List of businesses leaving Democrat-run Chicago, Illinois
The spike in businesses leaving Chicago began in 2020. According to a report from the Illinois Policy Institute, Chicago experienced a 78% increase in commercial vacancies in 2020 compared to the previous year.
Amidst the already debilitating pandemic lockdown, Mayor Lori Lightfoot, who is also black, embraced the Black Lives Matter cause and welcomed street demonstrators.
Violence, looting, and chaos followed long months of distress. The mayor also pushed to reform and defund the police, according to InjusticeWatch.
On top of the chaos, Chicago ranks second for combined state and local sales tax.
With rising tax rates, big companies no longer feel safe doing business in the windy city. The same scenario is evident in the rising crimes of Democrat-run cities.
Spike in businesses leaving Chicago can be traced back to 2020.
2023, Old Navy
Old Navy’s flagship store on State Street in the Loop, downtown Chicago, decided not to renew its contract after it ended in 2022. It’s been ten years since crime and looting became common in the once magnificent city.
There are no plans to relocate the Old Navy store.
The Illinois Retail Merchants Association (IRMA) reported retail vacancy in Chicago is around 20 percent. “The pandemic is part of it. Crime is part of it,” said its president, reported CBS News.
2023, Walgreens at Wicker Park
Walgreens in Chicago’s Wicker Park neighborhood on Milwaukee Avenue closed after more than a decade. In 2010, Walgreens renovated the former ‘Noel State Bank building’ that opened in 1919.
It is one of its most well-known stores partly because of its ornate interior and repurposed bank features such as the “vitamin vault.”
In 2020, Target, Foot Locker, and about 40 to 60 shops were destroyed or looted. In 2021 and 2022, brazen armed robberies worsened and continued.
In December 2022, just two months before Walgreens closed its doors, CBS News reported 40 violent robberies in Chicago in three weeks, with no arrests in any of them.
2023, Pickwick Theater
Pickwick Theater in Park Ridge is to close in early January 2023. The theatre is an art deco movie palace built in 1928 as a vaudeville stage and movie theatre.
It became a movie theater in 1967 and was included in the National Register of Historic Places in 1975.
Co-owner Dino Vlahkis told WGN News that slimmer margins and the COVID-19 pandemic contributed to closing the iconic theater.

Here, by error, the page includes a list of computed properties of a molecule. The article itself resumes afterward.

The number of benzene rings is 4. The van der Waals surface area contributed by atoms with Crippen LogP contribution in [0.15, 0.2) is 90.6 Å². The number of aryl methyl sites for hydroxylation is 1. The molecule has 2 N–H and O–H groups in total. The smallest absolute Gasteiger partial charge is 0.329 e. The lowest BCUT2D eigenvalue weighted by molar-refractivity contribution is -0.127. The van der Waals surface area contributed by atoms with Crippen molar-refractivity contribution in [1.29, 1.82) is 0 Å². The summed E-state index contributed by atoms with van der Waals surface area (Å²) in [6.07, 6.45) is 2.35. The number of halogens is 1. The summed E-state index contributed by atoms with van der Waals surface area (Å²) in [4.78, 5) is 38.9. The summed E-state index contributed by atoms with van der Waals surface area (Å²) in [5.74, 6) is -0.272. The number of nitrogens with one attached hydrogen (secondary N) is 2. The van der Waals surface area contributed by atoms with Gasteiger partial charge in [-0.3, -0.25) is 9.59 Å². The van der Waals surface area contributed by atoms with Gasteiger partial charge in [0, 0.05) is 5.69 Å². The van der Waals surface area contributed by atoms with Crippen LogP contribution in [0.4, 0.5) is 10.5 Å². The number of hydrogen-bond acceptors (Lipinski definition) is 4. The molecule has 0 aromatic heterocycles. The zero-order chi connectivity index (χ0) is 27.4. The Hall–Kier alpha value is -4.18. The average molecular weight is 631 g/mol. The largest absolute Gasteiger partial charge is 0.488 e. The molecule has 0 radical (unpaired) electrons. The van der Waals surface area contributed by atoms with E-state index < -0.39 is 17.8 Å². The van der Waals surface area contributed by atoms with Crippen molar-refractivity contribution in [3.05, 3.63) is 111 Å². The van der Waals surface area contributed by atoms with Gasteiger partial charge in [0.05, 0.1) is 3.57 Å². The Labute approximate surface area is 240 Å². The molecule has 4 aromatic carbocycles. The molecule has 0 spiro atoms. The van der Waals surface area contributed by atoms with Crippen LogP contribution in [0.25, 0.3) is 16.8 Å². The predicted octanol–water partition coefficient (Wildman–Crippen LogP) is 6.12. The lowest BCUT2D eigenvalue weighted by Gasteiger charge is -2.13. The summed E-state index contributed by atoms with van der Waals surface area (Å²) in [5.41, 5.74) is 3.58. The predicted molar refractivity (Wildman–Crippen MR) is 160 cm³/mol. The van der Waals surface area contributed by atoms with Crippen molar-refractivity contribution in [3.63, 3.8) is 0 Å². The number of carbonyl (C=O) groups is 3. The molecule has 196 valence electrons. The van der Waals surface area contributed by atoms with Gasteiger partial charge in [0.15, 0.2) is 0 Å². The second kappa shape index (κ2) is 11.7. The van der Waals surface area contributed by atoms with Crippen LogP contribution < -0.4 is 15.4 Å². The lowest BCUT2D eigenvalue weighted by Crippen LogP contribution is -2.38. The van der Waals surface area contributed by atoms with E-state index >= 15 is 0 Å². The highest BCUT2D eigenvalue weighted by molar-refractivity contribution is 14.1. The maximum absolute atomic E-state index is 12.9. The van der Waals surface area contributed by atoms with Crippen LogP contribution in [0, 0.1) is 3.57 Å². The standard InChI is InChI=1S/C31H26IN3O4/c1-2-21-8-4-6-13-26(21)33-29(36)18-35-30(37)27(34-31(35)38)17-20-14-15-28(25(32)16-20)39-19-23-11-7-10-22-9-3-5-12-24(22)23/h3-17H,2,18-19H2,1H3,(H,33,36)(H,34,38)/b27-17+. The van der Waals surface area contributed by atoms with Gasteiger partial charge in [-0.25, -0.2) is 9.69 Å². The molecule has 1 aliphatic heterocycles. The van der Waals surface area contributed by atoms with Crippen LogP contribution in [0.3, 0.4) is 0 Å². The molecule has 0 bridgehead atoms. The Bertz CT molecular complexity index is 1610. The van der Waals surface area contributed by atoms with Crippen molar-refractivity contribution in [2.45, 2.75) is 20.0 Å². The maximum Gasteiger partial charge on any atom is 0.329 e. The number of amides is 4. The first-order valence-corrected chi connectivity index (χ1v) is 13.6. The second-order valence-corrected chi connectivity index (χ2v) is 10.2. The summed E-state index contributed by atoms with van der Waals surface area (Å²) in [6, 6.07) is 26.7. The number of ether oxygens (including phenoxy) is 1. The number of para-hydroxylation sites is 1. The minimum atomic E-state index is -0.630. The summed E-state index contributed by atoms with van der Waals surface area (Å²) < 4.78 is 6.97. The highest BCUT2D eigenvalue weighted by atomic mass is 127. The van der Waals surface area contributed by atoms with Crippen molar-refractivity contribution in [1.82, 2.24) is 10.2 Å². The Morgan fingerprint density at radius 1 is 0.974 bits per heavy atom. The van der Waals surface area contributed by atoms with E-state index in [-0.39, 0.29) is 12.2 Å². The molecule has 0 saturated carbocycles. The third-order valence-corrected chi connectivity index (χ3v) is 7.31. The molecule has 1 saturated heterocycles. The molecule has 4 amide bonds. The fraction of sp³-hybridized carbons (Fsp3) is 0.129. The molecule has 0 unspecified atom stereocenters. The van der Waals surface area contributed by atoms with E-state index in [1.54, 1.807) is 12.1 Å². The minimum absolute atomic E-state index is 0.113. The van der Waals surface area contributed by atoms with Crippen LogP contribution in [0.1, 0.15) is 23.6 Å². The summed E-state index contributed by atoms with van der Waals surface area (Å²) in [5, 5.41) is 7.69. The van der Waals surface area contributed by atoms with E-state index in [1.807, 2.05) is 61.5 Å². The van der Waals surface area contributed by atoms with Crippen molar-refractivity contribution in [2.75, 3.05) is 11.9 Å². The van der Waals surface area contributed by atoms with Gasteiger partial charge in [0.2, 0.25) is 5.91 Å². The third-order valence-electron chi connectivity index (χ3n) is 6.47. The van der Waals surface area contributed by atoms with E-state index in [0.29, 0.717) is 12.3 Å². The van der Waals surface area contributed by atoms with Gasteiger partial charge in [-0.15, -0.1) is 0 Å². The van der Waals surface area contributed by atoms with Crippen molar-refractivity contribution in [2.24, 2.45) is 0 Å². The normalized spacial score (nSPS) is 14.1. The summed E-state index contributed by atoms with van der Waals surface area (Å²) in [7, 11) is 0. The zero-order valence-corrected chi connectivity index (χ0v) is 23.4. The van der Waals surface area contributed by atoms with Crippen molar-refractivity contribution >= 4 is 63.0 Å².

2023, Banana Republic
Major retailer Banana Republic is leaving Chicago when its lease expires in 2023, according to Fox 32. Although the store may still be visible in suburban outlets, it will no longer be at the Michigan Avenue store.
2022, Citadel Hedge Fund, Caterpillar, and Boeing
Airplane manufacturer Boeing’s Corporate headquarter is leaving downtown Chicago for a suburb in Washington, D.C.
Construction machinery maker Caterpillar is leaving its Deerfield headquarters in Illinois for Irving, Texas. However, most of the company’s manufacturing jobs will remain in Illinois.
In the same year, Illinois’s richest man, Ken Griffin, announced he was moving the home of his $57 billion Citadel hedge fund to Miami.
According to Bloomberg, the departures of a homegrown hedge fund and Boeing, the biggest U.S. exporter, is a symbolic blow for the city. It questions whether Chicago can fix deep-rooted problems to stay competitive in attracting and keeping businesses.
Boeing said in May it was leaving Chicago for Washington, DC, but the reason was not just the high crime rates in the city. The plan has been looming for some time.
2022, Tyson Foods
Tyson staffers will relocate from its Chicago hub and Dakota Dunes to its corporate headquarters in Springdale, Arkansas, next year. The company employs about 137,000 people worldwide.
Tyson was in Chicago in 2014 but no longer sees its relevance in staying in Chicago. The company also had a rocky year because of inflation. Tyson is the 6th biggest company to leave Chicago in 2022.
2021, Chicago Bears plans to move to Arlington
The Chicago Bears signed a purchase agreement for Arlington International Racecourse in September 2021 with plans to build a new stadium. The Bears remain committed to Soldier Field until its lease ends in 2032.
The sports franchise was founded in Decatur and moved to Chicago in 1921; the reasons are unclear. The Chicago Bears dismissed Mayor Lightfoot’s proposals to renovate Soldier Field, owned by the Chicago Park District.
Restaurants in the Chicago area that ceased operations from 2020 to 2023
Band of Bohemia
California CLipper + CC Ferns
Devil Dawgs (Lincoln Park)
Fahlstroms Fresh Fish Market
Fat Willy’s Rib Shack
Furious Spoon (Wicker Park)
Harold’s Chicken Shack #55
III Forks Prime Steakhouse
La Borra Wicker Park
Black Dog Gelato
Robert Et Fils
La Petite Folie
Kaybee’s Indian Flavor
Luna Empanada Shop
Wells on Wells
Chef Bill Kim’s Pizza & Parm Shop
La Cocina Boricua de la Familia Galarza
Nibbles and Nos
Lawry’s The Prime Rib
Luella’s Gospel Bird
Maude’s Liquor Bar
Mindy’s Hot Chocolate
Morton’s The Steakhouse (State Street)
Pacific Standard Time
Redmond’s Ale House
Taco in a Bag
Vanille Patisserie (Hyde Park)
Wells Street Market
(SOURCES: Timeout; Chicago Eater 2020; Chicago Eater 2023)
The Blue City Murder Problem
Illinois also loses FTX and Highland Ventures employees to other states and smaller companies. The same trend of businesses leaving elsewhere is evident in Democrat-run cities with “progressive policies.”
“The Blue City Murder Problem” was a study by the Edwin Meese III Center for Judicial and Legal Studies at the Heritage Foundation. The result concluded that of the 30 American cities with the highest murder rates, 27 have Democratic mayors.